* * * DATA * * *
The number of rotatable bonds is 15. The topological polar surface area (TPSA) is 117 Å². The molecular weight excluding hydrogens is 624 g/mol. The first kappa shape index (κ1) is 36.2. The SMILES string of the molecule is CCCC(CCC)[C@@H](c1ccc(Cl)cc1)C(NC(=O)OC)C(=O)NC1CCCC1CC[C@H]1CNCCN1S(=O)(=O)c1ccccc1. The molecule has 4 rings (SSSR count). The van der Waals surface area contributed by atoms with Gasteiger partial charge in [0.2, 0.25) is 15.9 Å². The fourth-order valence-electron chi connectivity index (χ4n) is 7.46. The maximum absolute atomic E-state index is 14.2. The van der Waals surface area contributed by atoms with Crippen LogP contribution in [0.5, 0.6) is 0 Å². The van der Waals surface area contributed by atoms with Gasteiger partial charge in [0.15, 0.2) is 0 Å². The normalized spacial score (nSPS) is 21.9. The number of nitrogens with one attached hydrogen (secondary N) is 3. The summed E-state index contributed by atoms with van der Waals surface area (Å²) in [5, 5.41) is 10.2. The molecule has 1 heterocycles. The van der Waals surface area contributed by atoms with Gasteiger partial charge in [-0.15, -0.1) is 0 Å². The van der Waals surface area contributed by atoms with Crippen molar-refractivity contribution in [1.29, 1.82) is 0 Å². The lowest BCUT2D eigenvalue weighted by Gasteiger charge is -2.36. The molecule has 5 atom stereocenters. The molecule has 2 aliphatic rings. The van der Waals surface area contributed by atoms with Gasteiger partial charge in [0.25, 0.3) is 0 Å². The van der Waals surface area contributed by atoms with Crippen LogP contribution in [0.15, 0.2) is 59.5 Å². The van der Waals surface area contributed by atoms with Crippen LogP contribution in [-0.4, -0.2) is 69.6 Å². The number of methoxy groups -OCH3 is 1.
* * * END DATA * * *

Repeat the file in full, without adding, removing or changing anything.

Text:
The number of rotatable bonds is 15. The topological polar surface area (TPSA) is 117 Å². The molecular weight excluding hydrogens is 624 g/mol. The first kappa shape index (κ1) is 36.2. The SMILES string of the molecule is CCCC(CCC)[C@@H](c1ccc(Cl)cc1)C(NC(=O)OC)C(=O)NC1CCCC1CC[C@H]1CNCCN1S(=O)(=O)c1ccccc1. The molecule has 4 rings (SSSR count). The van der Waals surface area contributed by atoms with Gasteiger partial charge in [0.2, 0.25) is 15.9 Å². The fourth-order valence-electron chi connectivity index (χ4n) is 7.46. The maximum absolute atomic E-state index is 14.2. The van der Waals surface area contributed by atoms with Crippen LogP contribution in [0.5, 0.6) is 0 Å². The van der Waals surface area contributed by atoms with Gasteiger partial charge in [0.15, 0.2) is 0 Å². The normalized spacial score (nSPS) is 21.9. The number of nitrogens with one attached hydrogen (secondary N) is 3. The summed E-state index contributed by atoms with van der Waals surface area (Å²) in [5, 5.41) is 10.2. The molecule has 1 heterocycles. The van der Waals surface area contributed by atoms with Gasteiger partial charge in [-0.15, -0.1) is 0 Å². The van der Waals surface area contributed by atoms with Crippen molar-refractivity contribution in [1.29, 1.82) is 0 Å². The lowest BCUT2D eigenvalue weighted by Gasteiger charge is -2.36. The molecule has 5 atom stereocenters. The molecule has 2 aliphatic rings. The van der Waals surface area contributed by atoms with Gasteiger partial charge in [0.25, 0.3) is 0 Å². The van der Waals surface area contributed by atoms with Crippen LogP contribution in [0.15, 0.2) is 59.5 Å². The van der Waals surface area contributed by atoms with Crippen LogP contribution in [-0.4, -0.2) is 69.6 Å². The number of methoxy groups -OCH3 is 1.